Neighbor: Christian Encounters with “Illegal” ImmigrationWritten by Ben Daniel Reviewed By M. Daniel Carroll R.
Migration is a global phenomenon that today is occurring at unprecedented levels. While migration always has characterized the history of humanity, the staggering numbers that are being witnessed now-over two hundred million-have never been seen before. People are moving within their nations or to other countries because of natural disasters, armed conflicts, and economic need. These large shifts in population are causing all sorts of reactions in the receiving communities-from compassionate welcome to rejection born of uncertainty of the impact that newcomers might have on native culture, societal infrastructures, and security.
Ben Daniel's Neighbor: Christian Encounters with “Illegal” Immigration focuses on a specific immigrant population: Hispanics crossing into the United States along its southern border with Mexico. The author states his purpose very clearly in the Introduction: “My desire for this book, then, is not so much that it will inspire charity or political activism (thought I do not wish to discourage either), but that readers will recognize in undocumented immigrants the potential for long-lasting, life-giving friendship” (p. xix). His is an effort to give immigrants-especially the undocumented-a human face.
Neighbor is divided into three parts, each of which ends with a section titled “Reflection and Action,” which offers suggestions for further discussion and practical engagement on the topic of immigration. The first part covers four chapters, the first of which presents an account of the life of Father Toribio Romo González, a Mexican martyr who is the patron saint of immigrants; he was canonized by Pope John Paul II in 2000. Chapter two briefly surveys the relevant biblical material, while chapter three looks at the importance of immigration in church history, with an emphasis on Calvin's Geneva.
Part two is shorter, only two chapters long. Each chapter focuses on an official of the United States government. The first is a Democratic representative of California, who for a long time has worked for the reform of immigration legislation. The second is a federal judge in Las Cruces, New Mexico, which is close to the Mexican border. This judge's Christian faith informs how he treats and sentences undocumented immigrants who appear in his court. This part of Neighbor offers a view from the other side of the law: these are vignettes first coming from one who wrestles with crafting immigration legislation; the other comes from one enforcing current policy. Both the representative and the judge demonstrate that the immigration laws in the United States are misdirected, and they do what they can to bring empathy and common sense into the national debate.
Part three contains four chapters, which describe, in turn, the Frontera de Cristo ministry to immigrants on both sides of a border crossing in Arizona, an organization called CRREDA, which leaves water in the desert for those making that dangerous trek, the New Sanctuary Movement, and educational programs in San José, California, designed to empower immigrant children and their parents. As in the rest of the book, the information is communicated through the lens of the author's encounters with people directly involved in these efforts. Neighbor closes with ten provocative Study Questions, endnotes, and a helpful index.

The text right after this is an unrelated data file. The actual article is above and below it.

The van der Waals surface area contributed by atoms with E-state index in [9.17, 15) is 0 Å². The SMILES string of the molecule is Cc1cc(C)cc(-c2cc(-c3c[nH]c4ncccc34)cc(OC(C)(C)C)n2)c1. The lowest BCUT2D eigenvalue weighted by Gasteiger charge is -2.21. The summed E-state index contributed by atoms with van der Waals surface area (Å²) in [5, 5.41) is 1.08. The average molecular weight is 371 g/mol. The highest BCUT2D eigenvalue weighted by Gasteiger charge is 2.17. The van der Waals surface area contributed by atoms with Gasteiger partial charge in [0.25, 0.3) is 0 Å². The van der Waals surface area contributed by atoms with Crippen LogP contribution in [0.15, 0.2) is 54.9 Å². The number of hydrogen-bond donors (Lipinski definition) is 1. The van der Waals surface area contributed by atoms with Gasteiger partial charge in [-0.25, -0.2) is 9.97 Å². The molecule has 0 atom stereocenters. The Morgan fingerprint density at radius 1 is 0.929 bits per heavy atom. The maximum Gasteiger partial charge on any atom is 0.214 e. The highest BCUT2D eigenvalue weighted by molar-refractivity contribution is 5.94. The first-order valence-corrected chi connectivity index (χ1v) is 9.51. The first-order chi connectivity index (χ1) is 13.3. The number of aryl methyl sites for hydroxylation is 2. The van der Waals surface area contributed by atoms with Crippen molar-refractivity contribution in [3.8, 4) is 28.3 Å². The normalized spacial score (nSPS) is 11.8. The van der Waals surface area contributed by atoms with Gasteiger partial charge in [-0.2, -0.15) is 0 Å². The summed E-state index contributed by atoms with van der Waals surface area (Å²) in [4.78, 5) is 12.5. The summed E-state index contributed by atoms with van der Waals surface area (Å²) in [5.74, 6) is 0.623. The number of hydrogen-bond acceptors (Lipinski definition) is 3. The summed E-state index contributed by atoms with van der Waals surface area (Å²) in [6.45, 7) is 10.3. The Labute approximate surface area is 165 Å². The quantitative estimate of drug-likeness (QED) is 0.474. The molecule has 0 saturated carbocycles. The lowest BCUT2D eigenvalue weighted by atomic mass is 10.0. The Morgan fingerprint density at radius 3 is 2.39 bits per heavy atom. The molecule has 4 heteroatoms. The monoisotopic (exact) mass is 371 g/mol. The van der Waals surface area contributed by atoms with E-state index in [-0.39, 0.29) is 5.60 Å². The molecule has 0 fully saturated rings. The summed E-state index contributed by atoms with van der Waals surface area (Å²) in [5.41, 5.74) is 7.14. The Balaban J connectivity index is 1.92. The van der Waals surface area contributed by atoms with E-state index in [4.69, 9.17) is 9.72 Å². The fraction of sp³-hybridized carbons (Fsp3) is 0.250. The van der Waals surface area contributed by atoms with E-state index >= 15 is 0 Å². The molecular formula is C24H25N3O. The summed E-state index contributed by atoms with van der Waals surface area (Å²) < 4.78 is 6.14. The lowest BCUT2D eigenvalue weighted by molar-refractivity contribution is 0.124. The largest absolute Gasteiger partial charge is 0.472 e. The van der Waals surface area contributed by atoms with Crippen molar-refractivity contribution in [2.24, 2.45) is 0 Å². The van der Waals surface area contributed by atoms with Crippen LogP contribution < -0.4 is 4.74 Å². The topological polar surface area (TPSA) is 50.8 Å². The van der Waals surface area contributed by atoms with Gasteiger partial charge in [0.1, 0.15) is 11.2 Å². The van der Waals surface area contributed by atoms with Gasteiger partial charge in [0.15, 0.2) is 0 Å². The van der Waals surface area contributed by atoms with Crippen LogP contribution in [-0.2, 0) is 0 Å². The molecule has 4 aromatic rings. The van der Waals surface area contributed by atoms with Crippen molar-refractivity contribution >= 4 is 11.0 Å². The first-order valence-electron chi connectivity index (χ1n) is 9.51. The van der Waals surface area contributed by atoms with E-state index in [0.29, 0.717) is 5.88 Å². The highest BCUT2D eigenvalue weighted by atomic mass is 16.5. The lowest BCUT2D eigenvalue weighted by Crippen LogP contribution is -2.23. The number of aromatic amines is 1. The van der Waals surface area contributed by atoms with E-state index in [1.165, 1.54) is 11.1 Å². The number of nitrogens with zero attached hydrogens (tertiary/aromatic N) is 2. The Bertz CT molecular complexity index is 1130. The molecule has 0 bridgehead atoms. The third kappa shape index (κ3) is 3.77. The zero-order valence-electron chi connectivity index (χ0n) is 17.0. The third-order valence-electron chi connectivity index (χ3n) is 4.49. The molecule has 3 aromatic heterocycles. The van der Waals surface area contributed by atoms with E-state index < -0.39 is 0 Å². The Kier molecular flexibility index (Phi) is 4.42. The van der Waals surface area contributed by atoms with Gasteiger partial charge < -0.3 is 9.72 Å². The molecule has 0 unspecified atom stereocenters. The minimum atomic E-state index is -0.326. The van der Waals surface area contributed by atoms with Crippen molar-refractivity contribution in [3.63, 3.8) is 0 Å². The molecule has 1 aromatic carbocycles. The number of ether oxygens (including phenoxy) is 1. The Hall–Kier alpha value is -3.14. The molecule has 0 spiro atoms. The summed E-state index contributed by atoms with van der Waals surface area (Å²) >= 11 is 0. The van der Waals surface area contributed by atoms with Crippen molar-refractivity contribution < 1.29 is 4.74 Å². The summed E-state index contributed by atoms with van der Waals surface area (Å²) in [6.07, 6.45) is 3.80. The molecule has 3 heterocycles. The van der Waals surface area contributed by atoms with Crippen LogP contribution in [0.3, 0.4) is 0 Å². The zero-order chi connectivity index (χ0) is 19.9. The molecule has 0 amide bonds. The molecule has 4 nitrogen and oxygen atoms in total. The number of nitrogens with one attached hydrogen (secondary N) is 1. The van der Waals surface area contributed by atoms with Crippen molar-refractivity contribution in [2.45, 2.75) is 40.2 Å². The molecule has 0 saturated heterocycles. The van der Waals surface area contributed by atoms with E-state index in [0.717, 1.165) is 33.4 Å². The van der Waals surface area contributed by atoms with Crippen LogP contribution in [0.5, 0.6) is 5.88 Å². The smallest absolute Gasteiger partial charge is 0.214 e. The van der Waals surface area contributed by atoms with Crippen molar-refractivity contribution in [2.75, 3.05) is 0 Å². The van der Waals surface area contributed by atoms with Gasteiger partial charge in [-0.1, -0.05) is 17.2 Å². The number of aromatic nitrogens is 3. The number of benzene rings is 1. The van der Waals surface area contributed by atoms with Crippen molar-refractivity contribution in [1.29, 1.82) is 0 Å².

The strength of Daniel's work is its personableness. He writes in an easy-to-read style, and the stories of his experiences with such diverse individuals in so many different contexts are engaging and interesting. Immigration is about people-the people who have risked so much to cross national borders, the people who work to improve the legal realities of the national immigration system, and the people of the multiple civil and religious organizations and projects that reach out to these vulnerable newcomers. The book's conclusion, “Mi Beautiful Barrio,” explains the title. His urban barrio (the Spanish word for “neighborhood”) is a fascinating mix of Hispanic and Asian immigrants and native-born. They have become friends, fellow families in a shared life. These immigrants truly are Daniel's “neighbors.”
The theology section of the book is not very detailed, and the historical survey is limited. Daniel, however, does exemplify a few categories that he mentions in passing. One is the need for a new “religious imagination,” a sensitivity to the spirituality of immigrants that sustains them in the quest for a better life (pp. 55-56). He also suggests that the church maintain a “prophetic suspicion” towards those in power who do not regard the plight of the needy (p. 71) and a “prophetic witness” to the truth of immigration realities (pp. 128-29). These exhortations are what this book is all about. Daniel's is a call to welcome the stranger in the name of Christian compassion and hospitality and because of our common humanity. To do otherwise, he claims, would be to fall prey to the angry fear toward the outsider that has characterized so much of American history.
Some may say that this book is thin in theology and Bible and discount it. I would respond that the strength of Neighbor lies elsewhere. It is in introducing the reader to a complex topic through the door of story into a world of real, needy people. This is not a theological treatise on immigration; it is about Christian incarnation at a time when nationalism and xenophobia can override faith. For that reason, Neighbor is worth reading.
M. Daniel Carroll R.
M. Daniel Carroll R.
Wheaton College Graduate School
Wheaton, Illinois, USA